Also in 2019, $600 million of taxpayer money was given by the Trudeau government to select Canadian news outlets. Select outlets, meaning whoever was in the position to choose the outlets had the power to pick the ones that would do exactly what they wanted. And the Trudeau Liberals were in that position. Instead of being able to choose which media companies to support, Canadians were forced to bail out media of the government’s choosing. And during this pandemic we’ve seen certain Canadian publications in lockstep with the narrative, doing the exact same thing as the TNI. They are easy enough to spot, if you keep an eye out for them.

One additional thing I’d like to point out is how many logical fallacies are used to prop up the validity of the constructed narrative. Just as Dr. John Campbell points out in his Ivermectin debunking video, people are taking the word of reporters and politicians rather than listening to doctors presenting data. This is an appeal to (false) authority. The media has been rife with pushing logical fallacies such as this. Appeals to authority, appeals to emotion, ad hominem attacks, false equivalencies, red herrings, poisoning the well, sweeping generalizations, post hoc ergo proctor hoc, are just some of the first that come to mind. It is important to keep these in mind when considering the validity of an argument. This is especially so with everything going on right now.

From studying propaganda in university, there is one rule that has always stuck in my mind: Everything in this world is neither good nor evil, but public opinion makes it so. That is to say, no matter what good or evil you wish to accomplish, warping public opinion makes it possible. You can convince them evil is good, or vice versa, through propaganda. You just need to nudge them psychologically until they’re standing in the right spot.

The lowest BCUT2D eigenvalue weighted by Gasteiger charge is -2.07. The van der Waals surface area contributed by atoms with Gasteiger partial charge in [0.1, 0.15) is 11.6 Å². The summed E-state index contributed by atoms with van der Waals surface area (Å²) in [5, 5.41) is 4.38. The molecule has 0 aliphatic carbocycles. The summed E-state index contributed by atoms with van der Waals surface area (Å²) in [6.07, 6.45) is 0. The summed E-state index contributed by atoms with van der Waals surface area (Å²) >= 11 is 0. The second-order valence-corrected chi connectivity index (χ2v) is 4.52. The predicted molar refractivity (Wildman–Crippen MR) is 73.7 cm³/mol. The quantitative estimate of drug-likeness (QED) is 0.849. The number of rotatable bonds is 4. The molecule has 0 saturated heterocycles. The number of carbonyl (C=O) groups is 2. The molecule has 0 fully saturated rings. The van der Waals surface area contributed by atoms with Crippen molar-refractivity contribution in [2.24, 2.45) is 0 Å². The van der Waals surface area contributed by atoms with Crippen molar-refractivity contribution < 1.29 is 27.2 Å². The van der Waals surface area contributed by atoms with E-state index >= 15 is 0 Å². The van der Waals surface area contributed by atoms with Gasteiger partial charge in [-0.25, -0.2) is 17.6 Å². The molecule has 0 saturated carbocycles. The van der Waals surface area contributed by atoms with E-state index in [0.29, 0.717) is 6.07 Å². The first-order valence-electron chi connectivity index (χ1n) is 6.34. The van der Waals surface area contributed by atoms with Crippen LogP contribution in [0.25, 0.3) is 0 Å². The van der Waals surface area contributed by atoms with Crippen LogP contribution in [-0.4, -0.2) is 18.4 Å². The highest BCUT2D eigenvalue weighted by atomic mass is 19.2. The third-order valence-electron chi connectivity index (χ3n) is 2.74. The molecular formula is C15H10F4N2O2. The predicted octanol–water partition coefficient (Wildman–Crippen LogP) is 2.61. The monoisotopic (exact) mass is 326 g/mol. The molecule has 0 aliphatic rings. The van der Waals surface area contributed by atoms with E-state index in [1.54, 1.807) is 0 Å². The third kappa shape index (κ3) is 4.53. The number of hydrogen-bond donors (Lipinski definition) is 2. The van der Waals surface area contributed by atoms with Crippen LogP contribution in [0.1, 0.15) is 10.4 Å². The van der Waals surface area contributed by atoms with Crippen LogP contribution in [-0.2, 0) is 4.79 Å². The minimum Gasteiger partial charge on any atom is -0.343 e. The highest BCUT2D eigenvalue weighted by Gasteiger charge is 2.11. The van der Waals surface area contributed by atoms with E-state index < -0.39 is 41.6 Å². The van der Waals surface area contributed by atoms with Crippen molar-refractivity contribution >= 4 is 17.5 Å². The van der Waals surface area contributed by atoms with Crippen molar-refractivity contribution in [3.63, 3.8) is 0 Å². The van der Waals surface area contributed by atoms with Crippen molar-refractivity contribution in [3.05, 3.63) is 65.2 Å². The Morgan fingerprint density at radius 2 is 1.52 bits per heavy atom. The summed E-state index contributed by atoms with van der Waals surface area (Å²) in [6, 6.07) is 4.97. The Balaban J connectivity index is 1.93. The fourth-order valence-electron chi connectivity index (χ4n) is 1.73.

Now let’s get back to being in Canada. Everything back home looks pretty much the same, but at the same time, this place is unrecognizable. The values that Canadians held fundamentally dear to them have begun to dissolve, and sadly, for many, they have dissolved.

The Canadian “leaders” have circumvented parliament to enact policies and regulations that break multiple parts of our Canadian Charter of Rights and Freedoms, effectively acting like some kind of dictatorship. Not only did they skirt the democratic process, but they also did not follow any of the other stringent rules set in place for overriding any part of the Charter. For example, no cost-benefit analysis was done for anything put in place at all. Our freedom of movement; freedom of conscience; freedom of assembly; freedom of association; freedom of thought, belief, opinion and expression; right to life, liberty and security of person (including our freedom of bodily autonomy and right to informed consent) have all eroded or have been discarded completely. This is illegal. What our government has done, and is doing, is illegal. And yet the media is in lockstep with the government on this. It’s insane. But luckily for Canadians, there may still be hope. The last surviving first minister to help write the Charter of Rights and Freedoms in 1982 is suing the federal government because of this. Our rights as Canadian citizens are not being upheld. They are being trampled upon by our so-called “leaders,” who are not being held accountable for any of their actions. Here is a video with Brian Peckford explaining his lawsuit and the situation in general. Every Canadian should watch that video. If our rights continue to erode, before we know it, we won’t have any. We will be subject to the whims of whoever is in power, no matter their wish. The Charter expresses our fundamental values – the values our country is based on. Human rights. And they are undemocratically being abandoned.

This is not the Canada that I once knew. I used to be proud to be Canadian. Life here now is a spinning circus. Democracy in this country has been revoked, in favor of a dictatorial regime. Scientific data, as well as our values, have been discarded for the whims of our “leaders.” And the media has convinced Canadians this is in their own best interest, when it could not be more the opposite. Is there truly no hope for our future?

Enter the truckers:

Perhaps I wasn’t the only frog noticing the hot water.